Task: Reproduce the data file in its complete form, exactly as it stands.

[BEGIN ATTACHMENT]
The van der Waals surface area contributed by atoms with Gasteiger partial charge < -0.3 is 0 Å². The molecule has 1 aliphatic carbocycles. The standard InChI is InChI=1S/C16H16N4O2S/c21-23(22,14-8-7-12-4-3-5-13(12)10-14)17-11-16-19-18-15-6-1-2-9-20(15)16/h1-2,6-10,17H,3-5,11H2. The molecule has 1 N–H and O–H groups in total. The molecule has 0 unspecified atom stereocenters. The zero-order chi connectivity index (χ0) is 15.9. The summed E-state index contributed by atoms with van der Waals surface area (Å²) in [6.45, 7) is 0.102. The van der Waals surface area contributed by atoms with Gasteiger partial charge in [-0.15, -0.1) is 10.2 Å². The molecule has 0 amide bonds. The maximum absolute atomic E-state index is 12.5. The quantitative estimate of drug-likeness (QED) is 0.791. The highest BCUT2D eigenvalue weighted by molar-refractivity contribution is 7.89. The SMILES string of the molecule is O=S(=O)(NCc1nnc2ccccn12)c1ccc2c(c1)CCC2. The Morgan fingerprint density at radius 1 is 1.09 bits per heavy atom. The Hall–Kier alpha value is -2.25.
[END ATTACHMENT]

The van der Waals surface area contributed by atoms with Gasteiger partial charge < -0.3 is 0 Å². The molecule has 1 aliphatic carbocycles. The standard InChI is InChI=1S/C16H16N4O2S/c21-23(22,14-8-7-12-4-3-5-13(12)10-14)17-11-16-19-18-15-6-1-2-9-20(15)16/h1-2,6-10,17H,3-5,11H2. The molecule has 1 N–H and O–H groups in total. The molecule has 0 unspecified atom stereocenters. The zero-order chi connectivity index (χ0) is 15.9. The summed E-state index contributed by atoms with van der Waals surface area (Å²) in [6.45, 7) is 0.102. The van der Waals surface area contributed by atoms with Gasteiger partial charge in [-0.15, -0.1) is 10.2 Å². The molecule has 0 amide bonds. The maximum absolute atomic E-state index is 12.5. The quantitative estimate of drug-likeness (QED) is 0.791. The highest BCUT2D eigenvalue weighted by molar-refractivity contribution is 7.89. The SMILES string of the molecule is O=S(=O)(NCc1nnc2ccccn12)c1ccc2c(c1)CCC2. The Morgan fingerprint density at radius 1 is 1.09 bits per heavy atom. The Hall–Kier alpha value is -2.25.